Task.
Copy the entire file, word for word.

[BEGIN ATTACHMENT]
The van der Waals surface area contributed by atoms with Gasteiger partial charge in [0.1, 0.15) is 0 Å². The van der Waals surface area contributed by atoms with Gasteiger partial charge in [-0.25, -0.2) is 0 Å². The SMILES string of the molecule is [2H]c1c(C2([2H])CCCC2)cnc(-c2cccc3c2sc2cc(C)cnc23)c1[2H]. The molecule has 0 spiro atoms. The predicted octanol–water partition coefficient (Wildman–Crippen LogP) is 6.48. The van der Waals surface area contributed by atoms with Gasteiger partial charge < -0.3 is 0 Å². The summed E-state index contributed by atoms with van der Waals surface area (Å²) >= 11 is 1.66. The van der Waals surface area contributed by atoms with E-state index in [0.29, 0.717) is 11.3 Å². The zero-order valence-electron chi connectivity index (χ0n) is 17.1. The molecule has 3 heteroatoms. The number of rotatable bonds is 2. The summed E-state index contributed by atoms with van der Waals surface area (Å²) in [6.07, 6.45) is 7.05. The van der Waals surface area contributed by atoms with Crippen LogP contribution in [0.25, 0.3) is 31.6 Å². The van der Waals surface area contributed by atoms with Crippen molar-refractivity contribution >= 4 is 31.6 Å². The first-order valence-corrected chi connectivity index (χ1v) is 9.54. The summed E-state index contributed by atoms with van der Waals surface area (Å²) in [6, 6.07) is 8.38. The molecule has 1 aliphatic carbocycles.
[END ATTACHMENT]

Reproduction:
The van der Waals surface area contributed by atoms with Gasteiger partial charge in [0.1, 0.15) is 0 Å². The van der Waals surface area contributed by atoms with Gasteiger partial charge in [-0.25, -0.2) is 0 Å². The SMILES string of the molecule is [2H]c1c(C2([2H])CCCC2)cnc(-c2cccc3c2sc2cc(C)cnc23)c1[2H]. The molecule has 0 spiro atoms. The predicted octanol–water partition coefficient (Wildman–Crippen LogP) is 6.48. The van der Waals surface area contributed by atoms with Gasteiger partial charge < -0.3 is 0 Å². The summed E-state index contributed by atoms with van der Waals surface area (Å²) >= 11 is 1.66. The van der Waals surface area contributed by atoms with E-state index in [0.29, 0.717) is 11.3 Å². The zero-order valence-electron chi connectivity index (χ0n) is 17.1. The molecule has 3 heteroatoms. The number of rotatable bonds is 2. The summed E-state index contributed by atoms with van der Waals surface area (Å²) in [6.07, 6.45) is 7.05. The van der Waals surface area contributed by atoms with Crippen LogP contribution in [0.25, 0.3) is 31.6 Å². The van der Waals surface area contributed by atoms with Crippen molar-refractivity contribution >= 4 is 31.6 Å². The first-order valence-corrected chi connectivity index (χ1v) is 9.54. The summed E-state index contributed by atoms with van der Waals surface area (Å²) in [6, 6.07) is 8.38. The molecule has 1 aliphatic carbocycles.